While attending Virginia public schools, I had three different types of disability accommodations that I received over the years, including a Student Assistance Plan (SAP), a 504 Plan, and an Individualized Education Program (IEP). My disability accommodations evolved with me as my vision changed over time, and my vision loss has continued to progress since I graduated high school. However, I often get questions from people asking what my low vision accommodations for print materials looked like in different high school classes, so I’ve created this post to give a quick summary of what printed materials looked like for each of my classes, along with related links for further reading. Please note that these are not the accommodations or font sizes that I currently use.
- 22 point bold Arial font, on 8.5 x 11 blue/yellow paper
- Digital high resolution graphics as needed along with image descriptions
- Digital copies of books downloaded from Bookshare and/or Barnes and Noble
- 22 point bold Arial font, on 11 x 17 off white paper.
- Maps outlined in black Sharpie and the symbols enlarged 500%.
- High resolution graphics provided digitally on my laptop and on the class projector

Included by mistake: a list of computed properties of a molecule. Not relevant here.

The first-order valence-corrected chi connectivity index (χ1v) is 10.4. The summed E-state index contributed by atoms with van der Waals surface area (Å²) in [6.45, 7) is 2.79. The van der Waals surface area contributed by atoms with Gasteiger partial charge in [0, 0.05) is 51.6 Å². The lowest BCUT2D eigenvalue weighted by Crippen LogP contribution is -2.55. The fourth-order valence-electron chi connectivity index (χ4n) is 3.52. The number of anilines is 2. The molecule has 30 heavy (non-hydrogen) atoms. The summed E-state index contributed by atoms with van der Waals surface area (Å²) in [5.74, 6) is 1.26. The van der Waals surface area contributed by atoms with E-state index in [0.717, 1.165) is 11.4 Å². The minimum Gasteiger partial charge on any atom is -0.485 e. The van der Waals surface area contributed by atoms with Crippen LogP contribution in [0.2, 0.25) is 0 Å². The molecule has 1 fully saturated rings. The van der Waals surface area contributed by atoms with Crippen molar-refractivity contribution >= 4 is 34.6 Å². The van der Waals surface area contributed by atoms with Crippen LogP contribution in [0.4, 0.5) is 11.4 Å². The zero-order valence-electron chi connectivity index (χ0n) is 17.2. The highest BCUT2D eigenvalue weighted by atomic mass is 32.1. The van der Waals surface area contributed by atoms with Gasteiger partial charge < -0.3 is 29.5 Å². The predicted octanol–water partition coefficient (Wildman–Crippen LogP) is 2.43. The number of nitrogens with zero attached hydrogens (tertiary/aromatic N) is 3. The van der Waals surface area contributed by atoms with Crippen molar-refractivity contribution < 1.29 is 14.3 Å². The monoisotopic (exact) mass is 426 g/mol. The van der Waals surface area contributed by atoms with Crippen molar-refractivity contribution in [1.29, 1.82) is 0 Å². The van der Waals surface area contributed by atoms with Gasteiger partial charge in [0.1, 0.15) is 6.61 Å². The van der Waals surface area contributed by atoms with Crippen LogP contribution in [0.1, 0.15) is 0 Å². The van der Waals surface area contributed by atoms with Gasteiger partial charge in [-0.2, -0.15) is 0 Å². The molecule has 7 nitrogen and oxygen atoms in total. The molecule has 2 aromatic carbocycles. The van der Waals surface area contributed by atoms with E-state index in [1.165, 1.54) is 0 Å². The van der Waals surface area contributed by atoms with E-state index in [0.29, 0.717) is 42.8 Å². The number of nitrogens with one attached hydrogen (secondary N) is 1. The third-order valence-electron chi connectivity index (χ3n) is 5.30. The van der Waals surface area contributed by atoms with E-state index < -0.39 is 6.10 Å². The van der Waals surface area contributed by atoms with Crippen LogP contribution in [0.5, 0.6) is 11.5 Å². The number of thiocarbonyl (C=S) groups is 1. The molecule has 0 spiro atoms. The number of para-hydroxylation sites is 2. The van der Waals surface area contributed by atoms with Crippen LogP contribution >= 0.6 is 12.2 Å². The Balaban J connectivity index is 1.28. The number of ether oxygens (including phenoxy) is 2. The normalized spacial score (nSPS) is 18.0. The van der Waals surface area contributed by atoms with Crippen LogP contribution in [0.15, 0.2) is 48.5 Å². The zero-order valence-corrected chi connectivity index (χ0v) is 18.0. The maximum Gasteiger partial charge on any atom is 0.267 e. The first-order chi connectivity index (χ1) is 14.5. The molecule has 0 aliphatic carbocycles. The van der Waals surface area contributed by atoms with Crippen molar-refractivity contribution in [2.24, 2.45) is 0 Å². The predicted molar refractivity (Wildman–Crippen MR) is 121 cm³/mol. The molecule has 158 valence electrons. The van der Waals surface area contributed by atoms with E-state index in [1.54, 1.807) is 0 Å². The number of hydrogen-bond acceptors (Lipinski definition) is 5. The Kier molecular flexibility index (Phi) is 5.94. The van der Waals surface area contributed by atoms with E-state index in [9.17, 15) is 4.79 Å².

- This class did not use textbooks
- 22 point bold Arial font on 8.5 x 11 blue/yellow paper.
- Accent marks outlined in black Sharpie.
- Pictures were often eliminated since they were used for decorative purposes
- Textbooks and workbooks through AIM-VA
- 22 point bold Arial font on 11 x 17 blue/yellow paper.
- Specific accommodation to use Sharpie pens instead of pencils.
- Graphs were either presented as high resolution images or outlined in black Sharpie.
- Textbooks from AIM-VA.
- 22 point bold Arial font on 11 x 17 blue paper.
- Graphs and images presented digitally.
- Lab partner that can help with reading information during labs
- Textbooks from AIM-VA and Amazon.
- Music enlarged 250%-300% on 11 x 17 off white paper that was cut into segments for easier page turns.
- Dynamics and other markings were highlighted with black Sharpie.
- Digital PDF files so I could play music on my iPad as needed
Other links on disability accommodations
By Veronica Lewis/Veronica With Four Eyes, www.veroniiiica.com
Updated July 2023; original post published February 2017
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